Just Half See Christmas As Religious

Photo Credit: State Archives of North Carolina Raleigh (Creative Commons)

Since more than three in four Americans identify themselves as Christian, it might seem natural that the upcoming Christmas holiday will be filled with worship and praise during the celebration of Jesus’s birth. A recent study conducted by Pew Research, however, indicates only one-half of the U.S. currently observes the holiday as religiously significant.

Despite the unquestionable religious root – “Christ’s Mass” – of the holiday’s name, about one in two people in the U.S. do not assign any spiritual significance to the most anticipated day of the year.

The trend toward secularizing Christmas is most pronounced among the younger generation, pollsters found. These young adults are also more inclined to doubt the biblical account of Christ’s virgin birth.

While the vast majority of everyone polled expressed plans to join with family and friends in celebration, about one in three said they will do so only as a cultural event.

Furthermore, a solid 70 percent of respondents confirmed they attended church services during the Christmas holiday as children while just over half plan to do the same as adults.

Secularization has crept into the Christmas season throughout several generations; however, our nation’s cultural shift to the left in recent years has exacerbated that trend. More Americans than ever before now view the holiday as merely an opportunity to take a few days off from work and accumulate unnecessary debt.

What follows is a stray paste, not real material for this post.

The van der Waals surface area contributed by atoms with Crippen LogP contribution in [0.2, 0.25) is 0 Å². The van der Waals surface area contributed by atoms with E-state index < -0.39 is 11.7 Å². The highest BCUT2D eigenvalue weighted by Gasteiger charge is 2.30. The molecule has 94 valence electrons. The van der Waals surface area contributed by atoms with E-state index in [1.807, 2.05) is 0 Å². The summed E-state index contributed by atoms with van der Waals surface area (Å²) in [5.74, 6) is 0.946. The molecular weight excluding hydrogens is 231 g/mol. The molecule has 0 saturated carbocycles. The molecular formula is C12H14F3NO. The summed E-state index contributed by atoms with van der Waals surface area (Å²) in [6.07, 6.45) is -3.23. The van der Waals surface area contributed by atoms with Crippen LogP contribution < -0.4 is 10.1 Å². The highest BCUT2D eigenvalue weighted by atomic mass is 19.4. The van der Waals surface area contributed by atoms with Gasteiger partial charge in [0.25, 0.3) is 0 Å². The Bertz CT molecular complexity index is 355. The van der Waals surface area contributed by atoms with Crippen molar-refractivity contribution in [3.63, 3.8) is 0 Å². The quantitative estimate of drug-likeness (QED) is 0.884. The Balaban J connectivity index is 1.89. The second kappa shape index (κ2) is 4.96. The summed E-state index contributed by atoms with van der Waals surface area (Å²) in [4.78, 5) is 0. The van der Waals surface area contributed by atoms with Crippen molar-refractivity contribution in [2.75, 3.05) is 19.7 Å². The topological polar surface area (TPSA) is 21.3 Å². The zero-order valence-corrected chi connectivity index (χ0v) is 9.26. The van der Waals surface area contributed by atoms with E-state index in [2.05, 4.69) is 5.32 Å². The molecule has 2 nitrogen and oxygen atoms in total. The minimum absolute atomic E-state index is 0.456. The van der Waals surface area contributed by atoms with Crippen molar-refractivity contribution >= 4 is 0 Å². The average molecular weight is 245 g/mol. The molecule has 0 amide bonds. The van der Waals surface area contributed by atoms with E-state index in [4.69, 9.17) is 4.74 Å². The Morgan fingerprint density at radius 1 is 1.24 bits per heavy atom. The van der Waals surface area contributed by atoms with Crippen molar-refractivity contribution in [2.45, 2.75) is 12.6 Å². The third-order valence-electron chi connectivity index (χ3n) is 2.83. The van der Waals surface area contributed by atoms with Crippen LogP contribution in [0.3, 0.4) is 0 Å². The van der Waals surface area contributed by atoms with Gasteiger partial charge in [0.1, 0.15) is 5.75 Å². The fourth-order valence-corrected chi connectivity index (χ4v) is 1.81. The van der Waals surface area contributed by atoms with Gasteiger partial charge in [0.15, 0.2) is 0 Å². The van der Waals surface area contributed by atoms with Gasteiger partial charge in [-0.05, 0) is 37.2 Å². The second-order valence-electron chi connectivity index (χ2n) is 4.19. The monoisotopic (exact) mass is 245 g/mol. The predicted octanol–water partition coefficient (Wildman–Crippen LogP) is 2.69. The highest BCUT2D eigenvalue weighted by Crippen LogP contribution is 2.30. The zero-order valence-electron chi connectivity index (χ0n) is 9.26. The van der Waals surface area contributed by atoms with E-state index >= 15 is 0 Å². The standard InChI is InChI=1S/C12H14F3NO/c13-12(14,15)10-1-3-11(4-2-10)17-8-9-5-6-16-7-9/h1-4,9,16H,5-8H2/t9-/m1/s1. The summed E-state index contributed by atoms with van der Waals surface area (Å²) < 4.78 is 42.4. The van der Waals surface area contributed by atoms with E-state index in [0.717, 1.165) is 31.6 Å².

The life-changing message of Christ’s birth has been so watered down that, in many situations, the mere mention of the word “Christmas” is prohibited. This absurd whitewash has led to the proliferation of “holiday tree” farms and “winter vacations” for school children.

Though few see anything inherently wrong with including figures such as Santa Claus and Frosty the Snowman into Christmas folklore, these superfluous figures have now become more identifiable with the holiday than the object of its creation.

Our deeply troubled culture has all but relegated Christianity to the confines of church buildings and private homes. Without the firm moral compass provided by Jesus’s 33 years on earth, our society will continue to devolve into a perverse caricature of our founders’ vision.

This is the perfect time of year for the one in two Americans who still see Christ in Christmas to intercede on the behalf of those who do not.

–B. Christopher Agee

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Photo Credit: Standard Compliant

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